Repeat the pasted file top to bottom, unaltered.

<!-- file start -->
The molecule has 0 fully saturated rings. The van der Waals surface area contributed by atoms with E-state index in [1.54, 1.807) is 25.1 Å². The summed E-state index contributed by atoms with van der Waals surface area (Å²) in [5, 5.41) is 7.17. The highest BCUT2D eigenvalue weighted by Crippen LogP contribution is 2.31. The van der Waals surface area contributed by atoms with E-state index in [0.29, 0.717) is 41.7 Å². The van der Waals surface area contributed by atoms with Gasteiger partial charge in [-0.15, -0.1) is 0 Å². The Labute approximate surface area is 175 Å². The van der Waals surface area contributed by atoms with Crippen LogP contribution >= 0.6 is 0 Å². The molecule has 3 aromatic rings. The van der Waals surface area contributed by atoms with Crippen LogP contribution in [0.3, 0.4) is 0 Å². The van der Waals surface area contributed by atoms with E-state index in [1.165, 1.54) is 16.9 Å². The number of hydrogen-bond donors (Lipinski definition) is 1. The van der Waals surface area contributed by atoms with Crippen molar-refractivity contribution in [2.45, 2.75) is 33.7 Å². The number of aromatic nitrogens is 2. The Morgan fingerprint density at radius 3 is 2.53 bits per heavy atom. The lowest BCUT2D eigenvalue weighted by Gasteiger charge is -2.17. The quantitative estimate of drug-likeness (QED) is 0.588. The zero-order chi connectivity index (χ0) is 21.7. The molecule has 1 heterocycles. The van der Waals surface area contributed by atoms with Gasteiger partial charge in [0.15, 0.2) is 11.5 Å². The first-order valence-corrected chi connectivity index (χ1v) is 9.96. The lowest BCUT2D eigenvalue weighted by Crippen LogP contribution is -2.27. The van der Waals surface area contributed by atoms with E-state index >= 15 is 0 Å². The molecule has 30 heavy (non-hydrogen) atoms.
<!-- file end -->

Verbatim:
The molecule has 0 fully saturated rings. The van der Waals surface area contributed by atoms with E-state index in [1.54, 1.807) is 25.1 Å². The summed E-state index contributed by atoms with van der Waals surface area (Å²) in [5, 5.41) is 7.17. The highest BCUT2D eigenvalue weighted by Crippen LogP contribution is 2.31. The van der Waals surface area contributed by atoms with E-state index in [0.29, 0.717) is 41.7 Å². The van der Waals surface area contributed by atoms with Gasteiger partial charge in [-0.15, -0.1) is 0 Å². The Labute approximate surface area is 175 Å². The van der Waals surface area contributed by atoms with Crippen LogP contribution >= 0.6 is 0 Å². The molecule has 3 aromatic rings. The van der Waals surface area contributed by atoms with Crippen LogP contribution in [0.3, 0.4) is 0 Å². The van der Waals surface area contributed by atoms with E-state index in [1.165, 1.54) is 16.9 Å². The number of hydrogen-bond donors (Lipinski definition) is 1. The van der Waals surface area contributed by atoms with Crippen molar-refractivity contribution in [2.45, 2.75) is 33.7 Å². The number of aromatic nitrogens is 2. The Morgan fingerprint density at radius 3 is 2.53 bits per heavy atom. The lowest BCUT2D eigenvalue weighted by Gasteiger charge is -2.17. The quantitative estimate of drug-likeness (QED) is 0.588. The zero-order chi connectivity index (χ0) is 21.7. The molecule has 1 heterocycles. The van der Waals surface area contributed by atoms with Gasteiger partial charge in [0.15, 0.2) is 11.5 Å². The first-order valence-corrected chi connectivity index (χ1v) is 9.96. The lowest BCUT2D eigenvalue weighted by Crippen LogP contribution is -2.27. The van der Waals surface area contributed by atoms with E-state index >= 15 is 0 Å². The molecule has 30 heavy (non-hydrogen) atoms.